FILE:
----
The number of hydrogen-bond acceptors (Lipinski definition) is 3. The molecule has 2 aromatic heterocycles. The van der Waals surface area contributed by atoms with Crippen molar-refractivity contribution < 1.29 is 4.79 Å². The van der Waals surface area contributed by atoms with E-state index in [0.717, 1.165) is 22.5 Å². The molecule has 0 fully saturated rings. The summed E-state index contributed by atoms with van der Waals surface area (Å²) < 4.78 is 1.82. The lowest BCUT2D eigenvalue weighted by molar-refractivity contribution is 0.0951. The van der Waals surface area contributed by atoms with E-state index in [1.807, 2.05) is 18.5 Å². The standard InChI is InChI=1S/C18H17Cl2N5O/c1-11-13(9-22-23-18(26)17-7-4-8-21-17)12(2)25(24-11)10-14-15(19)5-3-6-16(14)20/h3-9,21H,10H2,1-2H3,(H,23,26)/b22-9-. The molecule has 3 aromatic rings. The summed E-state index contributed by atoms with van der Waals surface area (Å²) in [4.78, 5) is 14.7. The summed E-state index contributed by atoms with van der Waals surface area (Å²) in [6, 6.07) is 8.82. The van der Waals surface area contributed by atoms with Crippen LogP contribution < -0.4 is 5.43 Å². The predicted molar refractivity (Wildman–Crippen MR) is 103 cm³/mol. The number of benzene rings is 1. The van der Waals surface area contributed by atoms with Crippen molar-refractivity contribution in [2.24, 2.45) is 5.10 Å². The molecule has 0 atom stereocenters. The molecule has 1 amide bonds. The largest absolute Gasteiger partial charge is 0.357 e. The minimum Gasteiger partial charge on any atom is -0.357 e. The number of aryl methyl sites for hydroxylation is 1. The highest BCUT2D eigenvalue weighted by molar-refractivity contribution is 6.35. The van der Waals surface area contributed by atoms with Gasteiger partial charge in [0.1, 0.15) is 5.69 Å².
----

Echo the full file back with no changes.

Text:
The number of hydrogen-bond acceptors (Lipinski definition) is 3. The molecule has 2 aromatic heterocycles. The van der Waals surface area contributed by atoms with Crippen molar-refractivity contribution < 1.29 is 4.79 Å². The van der Waals surface area contributed by atoms with E-state index in [0.717, 1.165) is 22.5 Å². The molecule has 0 fully saturated rings. The summed E-state index contributed by atoms with van der Waals surface area (Å²) < 4.78 is 1.82. The lowest BCUT2D eigenvalue weighted by molar-refractivity contribution is 0.0951. The van der Waals surface area contributed by atoms with E-state index in [1.807, 2.05) is 18.5 Å². The standard InChI is InChI=1S/C18H17Cl2N5O/c1-11-13(9-22-23-18(26)17-7-4-8-21-17)12(2)25(24-11)10-14-15(19)5-3-6-16(14)20/h3-9,21H,10H2,1-2H3,(H,23,26)/b22-9-. The molecule has 3 aromatic rings. The summed E-state index contributed by atoms with van der Waals surface area (Å²) in [4.78, 5) is 14.7. The summed E-state index contributed by atoms with van der Waals surface area (Å²) in [6, 6.07) is 8.82. The van der Waals surface area contributed by atoms with Crippen LogP contribution < -0.4 is 5.43 Å². The predicted molar refractivity (Wildman–Crippen MR) is 103 cm³/mol. The number of benzene rings is 1. The van der Waals surface area contributed by atoms with Crippen molar-refractivity contribution in [2.24, 2.45) is 5.10 Å². The molecule has 0 atom stereocenters. The molecule has 1 amide bonds. The largest absolute Gasteiger partial charge is 0.357 e. The minimum Gasteiger partial charge on any atom is -0.357 e. The number of aryl methyl sites for hydroxylation is 1. The highest BCUT2D eigenvalue weighted by molar-refractivity contribution is 6.35. The van der Waals surface area contributed by atoms with Gasteiger partial charge in [0.1, 0.15) is 5.69 Å².